The natural reaction of the human person doing the data inputting is to think that the website asking the questions is asking it of him/her personally but it’s not. Maybe he/she personally does have an ABN, often as a sole trader or a partnership. But that’s irrelevant to this question. It’s really asking the company. So the answer must be ‘no’. The company is brand new and hasn’t yet ‘got’ anything other than an ACN.
Get the idea?
Here’s another good tip to keep things moving along.
The online ABN/TFN/GST application process asks a number of questions to which it gives you the option of answering or not. However, Incorporator recommends that you go ahead and answer all such questions anyway, because by doing so it increases the chance that you will get the company’s ABN straight away, automatically, online rather than after a delay of up to 28 days. For example, the online application process asks for the personal TFN/s of the company's director/s, and Incorporator therefore recommends that you do supply the TFN/s (and even though TFNs are somewhat secret and sensitive, all you are doing here is supplying them back to the ATO which issued them in the first place, so this is of no concern).
In awarding an ABN to the new company, 2 digits will simply be added to the front of the company’s 9 digit ACN, thereby resulting in an 11 digit ABN (for example, if the company’s 9 digit ACN were to look like this 562 332 178 its 11 digit ABN might look like this 92 562 332 178).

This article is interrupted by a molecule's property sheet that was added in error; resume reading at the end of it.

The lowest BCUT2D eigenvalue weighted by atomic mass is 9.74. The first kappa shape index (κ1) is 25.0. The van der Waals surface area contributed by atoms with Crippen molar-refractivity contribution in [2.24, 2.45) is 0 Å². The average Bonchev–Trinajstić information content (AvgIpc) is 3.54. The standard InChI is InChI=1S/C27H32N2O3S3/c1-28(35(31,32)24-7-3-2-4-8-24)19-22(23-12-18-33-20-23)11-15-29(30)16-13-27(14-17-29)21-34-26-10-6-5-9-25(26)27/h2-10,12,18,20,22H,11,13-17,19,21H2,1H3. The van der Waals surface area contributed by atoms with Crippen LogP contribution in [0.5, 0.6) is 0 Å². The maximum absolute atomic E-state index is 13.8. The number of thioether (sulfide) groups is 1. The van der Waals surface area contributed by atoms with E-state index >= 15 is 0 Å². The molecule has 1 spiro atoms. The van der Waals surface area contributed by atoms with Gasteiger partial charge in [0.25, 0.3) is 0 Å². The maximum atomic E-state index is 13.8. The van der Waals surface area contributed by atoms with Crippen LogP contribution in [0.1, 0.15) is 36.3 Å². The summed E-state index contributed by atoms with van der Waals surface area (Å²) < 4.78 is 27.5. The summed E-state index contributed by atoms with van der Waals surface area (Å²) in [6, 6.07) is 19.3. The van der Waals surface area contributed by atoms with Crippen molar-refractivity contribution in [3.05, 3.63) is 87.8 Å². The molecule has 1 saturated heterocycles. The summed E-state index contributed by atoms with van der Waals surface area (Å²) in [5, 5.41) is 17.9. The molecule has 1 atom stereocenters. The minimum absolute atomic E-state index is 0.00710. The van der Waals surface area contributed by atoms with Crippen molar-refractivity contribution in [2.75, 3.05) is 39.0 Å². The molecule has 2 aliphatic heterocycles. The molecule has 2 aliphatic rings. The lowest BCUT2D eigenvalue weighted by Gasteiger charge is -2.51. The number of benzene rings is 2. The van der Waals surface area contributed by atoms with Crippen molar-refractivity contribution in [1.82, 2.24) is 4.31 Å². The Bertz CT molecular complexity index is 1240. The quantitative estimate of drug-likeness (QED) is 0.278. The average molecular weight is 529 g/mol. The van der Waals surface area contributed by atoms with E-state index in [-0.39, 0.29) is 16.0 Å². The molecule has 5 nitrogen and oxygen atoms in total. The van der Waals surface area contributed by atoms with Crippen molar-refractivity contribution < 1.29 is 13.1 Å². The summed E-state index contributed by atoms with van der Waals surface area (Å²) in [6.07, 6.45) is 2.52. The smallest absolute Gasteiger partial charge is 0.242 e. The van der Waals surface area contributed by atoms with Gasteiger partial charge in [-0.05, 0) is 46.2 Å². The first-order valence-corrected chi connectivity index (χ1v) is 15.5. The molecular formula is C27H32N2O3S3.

ABNs are always 11 digits long.
The awarded Tax File Number (TFN) is usually 9 digits long (sometimes 8) but visually will bear no relation to the ABN though, of course, they will be connected behind the scenes at the ATO.
And while we’re on the subject, a TFN is very sensitive (unlike an ACN or ABN which is freely available in the public domain) so be very careful about who (other than the ATO/ABR) gets to know about a TFN.
In Incorporator's experience, the online ABN/TFN/GST registration process results either in the ABN being awarded automatically (right there and then by the ATO computer at the end of the online application process - which is rather convenient) or in a message simply acknowledging receipt of the application and indicating that these numbers could take up to 28 days to be awarded (obviously not so convenient).
And in Incorporator's experience, the ABN is more likely to be issued automatically at the end of the application process (by the ATO computer without manual intervention - as opposed to being referred to a more manual process taking up to 28 days) if you don’t make any mistakes in the answers you that you give.
Accordingly, Incorporator recommends that you answer the questions very carefully, that you don't guess any answers, that you be very careful not to make any spelling or typing errors in your answers, that you be very careful to supply correct addresses, with correct spelling and correctly spelled street and suburb names, and correctly matching postcodes etc., and that you use and read the ABR website's optional pop-up guidance about things that you unsure of.
If you are still unsure of anything consider phoning the ATO ABR’s helpline number -13 28 66.